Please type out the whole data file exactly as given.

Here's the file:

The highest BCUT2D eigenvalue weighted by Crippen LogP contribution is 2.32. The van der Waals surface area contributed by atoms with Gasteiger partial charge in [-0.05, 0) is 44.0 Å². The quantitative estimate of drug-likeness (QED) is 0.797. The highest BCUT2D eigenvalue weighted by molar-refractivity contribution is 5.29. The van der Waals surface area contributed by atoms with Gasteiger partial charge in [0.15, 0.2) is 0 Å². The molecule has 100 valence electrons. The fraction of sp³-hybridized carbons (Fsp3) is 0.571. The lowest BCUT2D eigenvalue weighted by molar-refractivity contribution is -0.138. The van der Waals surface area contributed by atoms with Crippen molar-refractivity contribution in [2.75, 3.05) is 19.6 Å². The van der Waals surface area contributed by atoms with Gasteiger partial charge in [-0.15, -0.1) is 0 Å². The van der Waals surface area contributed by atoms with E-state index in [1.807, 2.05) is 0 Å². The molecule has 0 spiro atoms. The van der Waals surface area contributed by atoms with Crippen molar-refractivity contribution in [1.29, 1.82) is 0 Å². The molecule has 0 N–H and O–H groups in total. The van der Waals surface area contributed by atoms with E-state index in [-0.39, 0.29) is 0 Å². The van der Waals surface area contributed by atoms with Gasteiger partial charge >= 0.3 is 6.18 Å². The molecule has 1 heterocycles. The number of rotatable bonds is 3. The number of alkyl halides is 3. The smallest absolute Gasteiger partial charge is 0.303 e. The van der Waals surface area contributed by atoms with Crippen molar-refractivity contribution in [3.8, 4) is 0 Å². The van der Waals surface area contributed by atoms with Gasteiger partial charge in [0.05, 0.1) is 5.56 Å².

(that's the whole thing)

The highest BCUT2D eigenvalue weighted by Crippen LogP contribution is 2.32. The van der Waals surface area contributed by atoms with Gasteiger partial charge in [-0.05, 0) is 44.0 Å². The quantitative estimate of drug-likeness (QED) is 0.797. The highest BCUT2D eigenvalue weighted by molar-refractivity contribution is 5.29. The van der Waals surface area contributed by atoms with Gasteiger partial charge in [0.15, 0.2) is 0 Å². The molecule has 100 valence electrons. The fraction of sp³-hybridized carbons (Fsp3) is 0.571. The lowest BCUT2D eigenvalue weighted by molar-refractivity contribution is -0.138. The van der Waals surface area contributed by atoms with Crippen molar-refractivity contribution in [2.75, 3.05) is 19.6 Å². The van der Waals surface area contributed by atoms with Gasteiger partial charge in [-0.15, -0.1) is 0 Å². The van der Waals surface area contributed by atoms with E-state index in [1.807, 2.05) is 0 Å². The molecule has 0 spiro atoms. The van der Waals surface area contributed by atoms with Crippen molar-refractivity contribution in [1.29, 1.82) is 0 Å². The molecule has 0 N–H and O–H groups in total. The van der Waals surface area contributed by atoms with E-state index in [-0.39, 0.29) is 0 Å². The van der Waals surface area contributed by atoms with Gasteiger partial charge >= 0.3 is 6.18 Å². The molecule has 1 heterocycles. The number of rotatable bonds is 3. The number of alkyl halides is 3. The smallest absolute Gasteiger partial charge is 0.303 e. The van der Waals surface area contributed by atoms with Crippen molar-refractivity contribution in [3.8, 4) is 0 Å². The van der Waals surface area contributed by atoms with Gasteiger partial charge in [0.05, 0.1) is 5.56 Å².